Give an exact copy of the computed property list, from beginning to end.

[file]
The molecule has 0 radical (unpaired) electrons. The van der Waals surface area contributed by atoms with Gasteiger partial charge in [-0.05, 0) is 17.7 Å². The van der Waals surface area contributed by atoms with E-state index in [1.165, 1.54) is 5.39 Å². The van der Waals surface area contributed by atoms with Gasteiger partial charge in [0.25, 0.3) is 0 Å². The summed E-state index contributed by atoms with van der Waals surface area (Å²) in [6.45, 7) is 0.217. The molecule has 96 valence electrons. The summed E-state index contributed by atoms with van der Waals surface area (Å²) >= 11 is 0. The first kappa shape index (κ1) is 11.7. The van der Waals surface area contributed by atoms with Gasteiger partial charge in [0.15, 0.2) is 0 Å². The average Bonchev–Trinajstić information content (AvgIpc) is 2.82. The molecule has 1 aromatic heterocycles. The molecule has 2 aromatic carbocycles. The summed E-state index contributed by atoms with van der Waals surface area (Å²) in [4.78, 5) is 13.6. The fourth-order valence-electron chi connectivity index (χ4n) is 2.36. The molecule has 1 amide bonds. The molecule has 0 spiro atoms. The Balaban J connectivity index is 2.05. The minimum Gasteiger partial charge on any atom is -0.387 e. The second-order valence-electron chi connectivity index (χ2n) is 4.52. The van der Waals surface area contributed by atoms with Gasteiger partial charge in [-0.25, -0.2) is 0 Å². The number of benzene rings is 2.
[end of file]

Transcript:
The molecule has 0 radical (unpaired) electrons. The van der Waals surface area contributed by atoms with Gasteiger partial charge in [-0.05, 0) is 17.7 Å². The van der Waals surface area contributed by atoms with E-state index in [1.165, 1.54) is 5.39 Å². The van der Waals surface area contributed by atoms with Gasteiger partial charge in [0.25, 0.3) is 0 Å². The summed E-state index contributed by atoms with van der Waals surface area (Å²) in [6.45, 7) is 0.217. The molecule has 96 valence electrons. The summed E-state index contributed by atoms with van der Waals surface area (Å²) >= 11 is 0. The first kappa shape index (κ1) is 11.7. The van der Waals surface area contributed by atoms with Gasteiger partial charge in [0.15, 0.2) is 0 Å². The average Bonchev–Trinajstić information content (AvgIpc) is 2.82. The molecule has 1 aromatic heterocycles. The molecule has 2 aromatic carbocycles. The summed E-state index contributed by atoms with van der Waals surface area (Å²) in [4.78, 5) is 13.6. The fourth-order valence-electron chi connectivity index (χ4n) is 2.36. The molecule has 1 amide bonds. The molecule has 0 spiro atoms. The Balaban J connectivity index is 2.05. The minimum Gasteiger partial charge on any atom is -0.387 e. The second-order valence-electron chi connectivity index (χ2n) is 4.52. The van der Waals surface area contributed by atoms with Gasteiger partial charge in [-0.25, -0.2) is 0 Å². The number of benzene rings is 2.